And speaking of outside views, Granny was moved to a new room where she's next to the windows. Woot! And her new roommate, named Ginny, is a delightful woman who's very bright and friendly. Though Granny isn't inclined to be particularly friendly back to her. Because I think she's probably concerned that if she gets too friendly, it'll be an indication she's accepted her living situation.
Here's a photo of Gran and Pop from way back in the day that's in Granny's room:
We took Granny to Chili's again for dinner. She was reluctant to go because of the shitty weather, but we persisted. She once again enjoyed some beer, though in a smaller mug than last time, so it was easier for her to hoist:
Here are the 'phews at dinner:
And here's a selfie of Tony and me back at the hotel after we dropped off Gran at the nursing home:
I love that pic.
The night was still young, so Tony and I slushed/slid our way to the T.G.I. Fridays, our second chain restaurant of the night, which is a stone's throw from the hotel. Geez, if we go to any more restaurants with laminated menus, we'll be ... wait for the zinger ... Dan and Paul. Zing!
We had only wine. And we had it how we like it: generous pours in big-ass glasses. :-):
The next morning, we had breakfast at the hotel, including a sumo or two I'd brought with me. Then we visited Granny again for a little while. We didn't see Dad at all because he had been recently diagnosed with shingles and so wasn't permitted to go to the home. He's a lot better now but still isn't completely rid of the pain and discomfort.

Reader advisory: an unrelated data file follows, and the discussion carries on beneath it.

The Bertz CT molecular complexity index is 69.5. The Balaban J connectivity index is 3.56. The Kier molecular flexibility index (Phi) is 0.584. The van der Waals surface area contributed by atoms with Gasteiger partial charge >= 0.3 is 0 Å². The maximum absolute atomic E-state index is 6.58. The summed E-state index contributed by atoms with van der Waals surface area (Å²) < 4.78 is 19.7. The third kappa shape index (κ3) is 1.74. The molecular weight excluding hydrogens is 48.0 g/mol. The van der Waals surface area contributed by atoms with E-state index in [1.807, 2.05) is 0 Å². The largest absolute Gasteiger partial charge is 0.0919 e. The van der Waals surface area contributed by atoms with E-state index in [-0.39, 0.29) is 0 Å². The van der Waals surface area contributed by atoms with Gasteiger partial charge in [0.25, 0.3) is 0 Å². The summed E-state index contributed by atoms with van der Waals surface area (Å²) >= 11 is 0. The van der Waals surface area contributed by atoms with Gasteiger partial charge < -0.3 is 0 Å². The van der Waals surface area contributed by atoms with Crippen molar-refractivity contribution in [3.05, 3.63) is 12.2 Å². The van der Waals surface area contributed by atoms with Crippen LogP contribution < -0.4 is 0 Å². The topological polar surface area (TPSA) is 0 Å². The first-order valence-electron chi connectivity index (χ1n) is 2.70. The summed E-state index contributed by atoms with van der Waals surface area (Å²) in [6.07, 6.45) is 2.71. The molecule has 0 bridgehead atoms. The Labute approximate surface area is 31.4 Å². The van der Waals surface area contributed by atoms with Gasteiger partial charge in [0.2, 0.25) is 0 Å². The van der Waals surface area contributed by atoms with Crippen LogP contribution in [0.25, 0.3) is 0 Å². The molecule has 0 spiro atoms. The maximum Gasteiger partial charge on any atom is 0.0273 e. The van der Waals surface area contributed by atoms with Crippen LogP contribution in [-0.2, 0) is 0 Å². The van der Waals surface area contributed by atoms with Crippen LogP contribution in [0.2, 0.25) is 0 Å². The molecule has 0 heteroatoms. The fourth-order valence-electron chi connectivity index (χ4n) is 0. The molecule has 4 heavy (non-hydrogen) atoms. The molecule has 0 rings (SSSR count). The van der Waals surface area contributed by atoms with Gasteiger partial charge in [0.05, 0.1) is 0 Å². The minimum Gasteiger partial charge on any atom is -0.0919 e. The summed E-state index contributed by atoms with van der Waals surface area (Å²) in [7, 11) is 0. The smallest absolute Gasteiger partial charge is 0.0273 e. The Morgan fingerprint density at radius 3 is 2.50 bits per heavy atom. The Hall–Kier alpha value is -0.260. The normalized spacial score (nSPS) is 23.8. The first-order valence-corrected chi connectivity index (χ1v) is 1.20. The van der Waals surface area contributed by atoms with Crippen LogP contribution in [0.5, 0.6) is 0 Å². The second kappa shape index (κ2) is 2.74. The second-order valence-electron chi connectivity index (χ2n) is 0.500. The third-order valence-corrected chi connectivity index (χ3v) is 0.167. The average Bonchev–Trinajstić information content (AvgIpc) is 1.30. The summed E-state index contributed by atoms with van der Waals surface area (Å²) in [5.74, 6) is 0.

I took Granny some gluten-free, dairy-free Five-Ingredient Chocolate Chip Cookies I'd found the recipe for in the March issue of Martha Stewart Living. They are amazing in their simplicity and tastiness. I reckon Martha's people have already considered this aspect of the recipe but ... the next time I make them, I might try beating the sugar, salt, and eggs first and then adding the almond butter and then the chips. I tasted a burst of salt in one of the cookies because it's difficult to get everything evenly mixed when all five things are stirred together at once. Regardless, I'm very pleased to have this recipe in my repertoire. It's super easy and fast, and the cookies have a good texture that doesn't give any hint of their flourlessness or butterlessness.
Tony and I posed with Granny before we all left:
Oh, I should also mention that Dad was present to witness Gran being named Valentine Queen on the 13th. Go, Granny!
*As regular readers of Hawleyblog know.